Most people do not notice they are experiencing hearing loss when it starts as it is typically gradual; however, there are times when sudden hearing loss occurs. When hearing loss is suspected, it may take several years for a person to notice the impact on their life, act, and seek medical help. Turning up the TV, asking for clarification, stating people mumble more, your ears feel plugged, being less engaged in difficult listening
situations are all potential signs of hearing loss. Knowing the symptoms of hearing loss is helpful to encourage you to act sooner. Treatment will be dependent on the type and degree of the hearing loss.
Sensorineural Hearing Loss (SNHL) is the most common type of hearing loss. SNHL occurs when there is damage to the sensory hair cells or nerve fibers in the inner ear. It is also referred to as "nerve deafness."
Causes of sensorineural hearing loss include:
Sound is measured in units called decibels (dB). Sounds at or below 70 dB, even after long exposure, are unlikely to cause hearing loss. However, long, or repeated exposure to sounds at or above 85 dB can cause hearing loss. These situations should be avoided, or hearing protection worn. Continuous exposure to loud sounds causes permanent damage to the nerve cells in your ear.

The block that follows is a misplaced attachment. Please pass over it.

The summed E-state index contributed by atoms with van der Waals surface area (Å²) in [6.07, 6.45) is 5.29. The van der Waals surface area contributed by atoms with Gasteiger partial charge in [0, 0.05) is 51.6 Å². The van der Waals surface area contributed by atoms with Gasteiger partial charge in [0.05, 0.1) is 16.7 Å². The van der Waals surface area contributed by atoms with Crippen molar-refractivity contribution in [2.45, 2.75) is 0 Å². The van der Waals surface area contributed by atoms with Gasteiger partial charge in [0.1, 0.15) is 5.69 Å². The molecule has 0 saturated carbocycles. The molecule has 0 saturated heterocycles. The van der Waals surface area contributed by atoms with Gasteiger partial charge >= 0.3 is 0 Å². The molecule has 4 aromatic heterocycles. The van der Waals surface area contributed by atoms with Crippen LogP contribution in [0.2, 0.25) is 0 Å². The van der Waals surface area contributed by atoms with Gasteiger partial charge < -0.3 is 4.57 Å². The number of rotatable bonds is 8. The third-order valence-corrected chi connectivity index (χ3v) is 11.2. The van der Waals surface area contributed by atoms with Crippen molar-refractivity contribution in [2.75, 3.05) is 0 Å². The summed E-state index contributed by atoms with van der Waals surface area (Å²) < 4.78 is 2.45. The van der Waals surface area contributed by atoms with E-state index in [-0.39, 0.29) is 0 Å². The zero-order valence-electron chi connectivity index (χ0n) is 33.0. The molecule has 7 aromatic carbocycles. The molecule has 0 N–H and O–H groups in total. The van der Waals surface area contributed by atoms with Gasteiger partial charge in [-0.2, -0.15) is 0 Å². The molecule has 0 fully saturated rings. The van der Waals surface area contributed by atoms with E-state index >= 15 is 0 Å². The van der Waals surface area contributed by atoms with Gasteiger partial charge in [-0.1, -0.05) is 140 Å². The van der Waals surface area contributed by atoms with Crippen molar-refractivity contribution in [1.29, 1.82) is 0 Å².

Some activities (this is not an exhaustive list) that put a person at risk for noise-induced hearing loss include:
Protecting your ears is vital to prevent hearing loss and potential conditions like tinnitus. If you have a career that exposes you to loud noises, make sure to take the proper safety steps to protect yourself. Hearing protection- earplugs and earmuffs- is essential when working and being around loud equipment or attending loud events. Not all cases of hearing loss are preventable; however, there are several steps that you can take to protect your hearing.
Some examples of preventing hearing loss include: